I’ve often wondered if there’s some biological correlation between my condition and bipolar disorder. There are striking similarities, not the least of which is the fact that studies indicate some sort of neurological dysfunction in the same area of the brain for both conditions. In addition, both conditions are characterized by manic swings from one state to another. In the case of bipolar disorder, the swings are of mood, whereas the sweeping changes with migraine are physical but equally dramatic.

This is more than idle curiosity. There is a history in our family of women being afflicted with one or the other of these conditions.

My mother’s mother suffered from migraines for much of her adult life. In her case, the headaches came only one day a month. But my mother can vividly describe how they often occurred on washday. Grandma would rush through the day’s wash with the old-fashioned wringer and tub before she had to retreat to a dark room, from whence she would not emerge until some 24 hours later, ashen and spent.

The good, the bad and the ugly of it

Similarly, I spent my childhood watching my bipolar mother swing crazily from euphoric bursts of creativity in which she would sit at the piano for hours, banging out one complex piano concerto after another, completely oblivious to her children and our needs. On her good days, she could plan an entire program for her school’s holiday music concert in the course of a single evening. These were glorious displays of her extraordinary talent.

But then there were the bad days, where she would plummet into a  pit of doom that seemingly had no bottom to it, and that seemed to need nothing quite so much as to drag me down into the depths with her. Those were the times when I would cringe in my bed in the dark, waiting for her to burst into my room and demand tearfully that I come keep her company in the living room. Once there, she would  recount the day’s litany of wrongs, injuries and slights that had been done to her by life, by other people, by anyone but herself.

There was never an official diagnosis for her condition, primarily because in my mother’s eyes she was fine and everyone else was crazy. So she never sought treatment of any sort. But you tell me. What does this sound like to you?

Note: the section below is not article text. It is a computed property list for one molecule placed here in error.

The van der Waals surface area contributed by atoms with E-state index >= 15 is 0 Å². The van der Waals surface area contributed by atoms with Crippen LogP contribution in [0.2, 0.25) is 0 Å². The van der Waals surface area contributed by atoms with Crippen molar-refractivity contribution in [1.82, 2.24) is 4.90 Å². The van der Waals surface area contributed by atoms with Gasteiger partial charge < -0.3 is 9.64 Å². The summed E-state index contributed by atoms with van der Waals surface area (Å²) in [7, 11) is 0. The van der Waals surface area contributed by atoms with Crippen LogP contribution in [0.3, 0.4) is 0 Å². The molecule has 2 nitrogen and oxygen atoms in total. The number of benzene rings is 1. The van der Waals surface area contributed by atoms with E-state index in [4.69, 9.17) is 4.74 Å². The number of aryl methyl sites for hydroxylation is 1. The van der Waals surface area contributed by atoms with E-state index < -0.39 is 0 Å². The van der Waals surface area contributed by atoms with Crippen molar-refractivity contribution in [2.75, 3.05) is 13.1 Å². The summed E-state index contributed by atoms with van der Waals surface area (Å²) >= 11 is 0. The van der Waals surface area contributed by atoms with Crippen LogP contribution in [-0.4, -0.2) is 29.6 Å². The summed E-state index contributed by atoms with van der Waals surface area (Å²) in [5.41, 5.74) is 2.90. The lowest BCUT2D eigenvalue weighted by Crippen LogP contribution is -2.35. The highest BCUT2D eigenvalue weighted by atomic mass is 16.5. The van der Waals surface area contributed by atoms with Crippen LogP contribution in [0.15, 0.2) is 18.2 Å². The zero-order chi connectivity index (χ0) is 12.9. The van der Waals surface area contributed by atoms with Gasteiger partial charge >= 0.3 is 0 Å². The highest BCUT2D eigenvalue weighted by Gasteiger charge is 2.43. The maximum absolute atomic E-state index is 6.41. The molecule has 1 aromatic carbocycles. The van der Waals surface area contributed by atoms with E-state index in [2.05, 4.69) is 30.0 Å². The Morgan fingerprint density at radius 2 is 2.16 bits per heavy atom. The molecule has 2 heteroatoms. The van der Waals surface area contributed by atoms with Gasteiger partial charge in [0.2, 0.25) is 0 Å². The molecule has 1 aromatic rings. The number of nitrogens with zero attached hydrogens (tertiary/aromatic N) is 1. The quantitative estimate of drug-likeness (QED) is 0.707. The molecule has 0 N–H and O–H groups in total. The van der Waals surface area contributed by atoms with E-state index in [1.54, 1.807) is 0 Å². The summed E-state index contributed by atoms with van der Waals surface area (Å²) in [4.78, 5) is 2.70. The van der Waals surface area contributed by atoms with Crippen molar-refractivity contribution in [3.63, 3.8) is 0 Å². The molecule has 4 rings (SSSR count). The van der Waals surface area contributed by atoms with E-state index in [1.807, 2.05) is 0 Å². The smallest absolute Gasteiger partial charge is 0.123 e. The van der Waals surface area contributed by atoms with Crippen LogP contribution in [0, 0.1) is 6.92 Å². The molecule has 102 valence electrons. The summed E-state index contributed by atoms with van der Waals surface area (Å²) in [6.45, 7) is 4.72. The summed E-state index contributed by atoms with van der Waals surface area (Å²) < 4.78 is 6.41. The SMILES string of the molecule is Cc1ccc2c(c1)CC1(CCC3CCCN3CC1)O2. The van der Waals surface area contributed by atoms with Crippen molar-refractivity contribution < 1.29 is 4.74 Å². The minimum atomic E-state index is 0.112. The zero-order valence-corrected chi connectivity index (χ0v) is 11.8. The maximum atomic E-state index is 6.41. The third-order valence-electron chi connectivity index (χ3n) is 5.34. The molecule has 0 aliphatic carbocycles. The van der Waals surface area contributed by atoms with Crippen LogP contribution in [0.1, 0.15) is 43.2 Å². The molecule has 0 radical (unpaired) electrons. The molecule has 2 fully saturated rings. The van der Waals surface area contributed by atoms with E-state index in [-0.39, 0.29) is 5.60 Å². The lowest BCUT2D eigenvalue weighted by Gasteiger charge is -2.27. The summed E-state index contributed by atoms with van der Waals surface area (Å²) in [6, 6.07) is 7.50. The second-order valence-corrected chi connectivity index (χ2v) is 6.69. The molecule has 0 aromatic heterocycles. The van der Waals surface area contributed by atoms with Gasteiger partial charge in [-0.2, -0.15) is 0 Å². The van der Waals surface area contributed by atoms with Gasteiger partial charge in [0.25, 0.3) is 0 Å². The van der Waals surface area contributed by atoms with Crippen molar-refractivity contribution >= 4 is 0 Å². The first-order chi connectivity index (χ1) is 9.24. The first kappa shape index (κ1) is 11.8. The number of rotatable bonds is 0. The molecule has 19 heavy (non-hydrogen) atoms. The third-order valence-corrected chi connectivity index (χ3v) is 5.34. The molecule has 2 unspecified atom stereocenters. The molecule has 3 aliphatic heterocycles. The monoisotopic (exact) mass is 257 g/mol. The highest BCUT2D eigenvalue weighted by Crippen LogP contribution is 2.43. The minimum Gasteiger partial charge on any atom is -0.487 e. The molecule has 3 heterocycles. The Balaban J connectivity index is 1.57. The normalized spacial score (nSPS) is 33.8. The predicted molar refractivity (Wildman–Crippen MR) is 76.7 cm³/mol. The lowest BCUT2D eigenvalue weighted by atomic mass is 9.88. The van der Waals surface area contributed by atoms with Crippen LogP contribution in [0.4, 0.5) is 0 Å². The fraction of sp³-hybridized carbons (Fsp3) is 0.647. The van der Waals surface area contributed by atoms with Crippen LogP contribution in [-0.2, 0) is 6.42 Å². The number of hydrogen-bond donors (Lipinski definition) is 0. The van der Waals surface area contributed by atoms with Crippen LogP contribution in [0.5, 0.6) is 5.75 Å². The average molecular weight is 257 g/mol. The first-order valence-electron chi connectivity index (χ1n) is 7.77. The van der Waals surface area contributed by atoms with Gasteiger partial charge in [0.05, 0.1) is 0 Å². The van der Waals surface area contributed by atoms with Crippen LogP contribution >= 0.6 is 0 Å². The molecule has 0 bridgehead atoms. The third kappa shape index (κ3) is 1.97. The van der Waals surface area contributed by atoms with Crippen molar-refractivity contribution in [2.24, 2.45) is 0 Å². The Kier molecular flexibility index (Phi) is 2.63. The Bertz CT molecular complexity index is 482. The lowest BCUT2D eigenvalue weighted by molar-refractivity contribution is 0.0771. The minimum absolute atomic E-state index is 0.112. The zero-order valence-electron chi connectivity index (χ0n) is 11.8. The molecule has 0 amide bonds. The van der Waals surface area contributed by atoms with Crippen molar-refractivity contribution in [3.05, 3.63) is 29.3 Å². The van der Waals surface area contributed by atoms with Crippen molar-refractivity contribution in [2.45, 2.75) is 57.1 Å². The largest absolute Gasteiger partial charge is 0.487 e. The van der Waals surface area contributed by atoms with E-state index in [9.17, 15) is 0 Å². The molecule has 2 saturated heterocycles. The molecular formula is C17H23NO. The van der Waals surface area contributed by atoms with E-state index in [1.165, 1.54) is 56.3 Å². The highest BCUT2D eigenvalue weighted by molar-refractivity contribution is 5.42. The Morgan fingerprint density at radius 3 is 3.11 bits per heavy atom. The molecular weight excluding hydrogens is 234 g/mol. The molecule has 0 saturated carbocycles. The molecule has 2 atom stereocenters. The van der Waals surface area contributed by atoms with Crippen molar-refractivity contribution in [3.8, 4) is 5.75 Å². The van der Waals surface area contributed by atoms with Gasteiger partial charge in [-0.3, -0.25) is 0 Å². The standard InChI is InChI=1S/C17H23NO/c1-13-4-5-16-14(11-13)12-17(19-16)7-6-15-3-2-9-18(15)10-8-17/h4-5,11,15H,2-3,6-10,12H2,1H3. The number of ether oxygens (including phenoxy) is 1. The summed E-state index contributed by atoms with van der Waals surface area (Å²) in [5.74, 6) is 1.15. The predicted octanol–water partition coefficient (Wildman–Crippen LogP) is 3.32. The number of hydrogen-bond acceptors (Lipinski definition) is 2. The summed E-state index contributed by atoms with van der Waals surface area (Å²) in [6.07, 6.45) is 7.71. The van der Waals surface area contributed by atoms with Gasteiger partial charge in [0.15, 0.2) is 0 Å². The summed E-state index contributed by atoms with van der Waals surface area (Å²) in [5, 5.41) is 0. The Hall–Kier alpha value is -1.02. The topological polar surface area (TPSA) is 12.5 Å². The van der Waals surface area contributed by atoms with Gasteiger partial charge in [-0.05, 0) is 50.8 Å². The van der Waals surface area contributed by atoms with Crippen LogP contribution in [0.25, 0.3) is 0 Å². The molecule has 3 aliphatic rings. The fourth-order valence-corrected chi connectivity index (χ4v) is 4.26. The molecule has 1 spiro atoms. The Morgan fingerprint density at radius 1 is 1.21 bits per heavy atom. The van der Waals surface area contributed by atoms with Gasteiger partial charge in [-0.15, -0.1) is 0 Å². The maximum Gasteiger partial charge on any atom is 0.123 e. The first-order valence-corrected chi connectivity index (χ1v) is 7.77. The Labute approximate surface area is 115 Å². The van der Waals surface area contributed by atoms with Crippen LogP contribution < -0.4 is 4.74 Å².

Like mother, like daughter? 

In reaction against her perpetual emotional chaos, I carefully cultivated a persona that was her exact opposite: determinedly calm, detached and unflappable. I am the ideal person to have around in a crisis, because I can keep a level head when everyone around me is coming unraveled.

But secretly, I dreaded passing on the legacy to my own children.

I dreaded it so much, in fact, that I almost didn’t become a mother at all. As it is, I waited until fairly late in my childbearing years before giving birth to two beautiful, healthy daughters. So far, both of them seem to have escaped either manifestation of this curse.

Still, while my own moods have remained relatively steady throughout my adult life, my physical wellbeing — and the accompanying energy spikes and nosedives — has been rather unnervingly similar to my mother’s wild mood swings.

The legacy limps on

I spent years worrying that the only thing my daughters would remember of their childhoods would be watching their mother crawl around the house on her hands and knees on the days when the pain was particularly intense. It was the only way I could see to the day’s pressing needs, which are always present when there are small children in the house.

Now that they are grown (or nearly so), they can tell me themselves what they do and do not remember. And luckily, they don’t remember any of that. What they remember is going out into the back yard to hunt for flower fairies. They remember spreading big blankets on the living-room floor to accommodate the groups of friends who came for sleepovers, which of course never involved anyone getting any actual sleep. They remember trips to pools and parks and museums. They remember my appearing by their bedsides to soothe them if they awakened in the night. Normal kid stuff.


Back in an upright position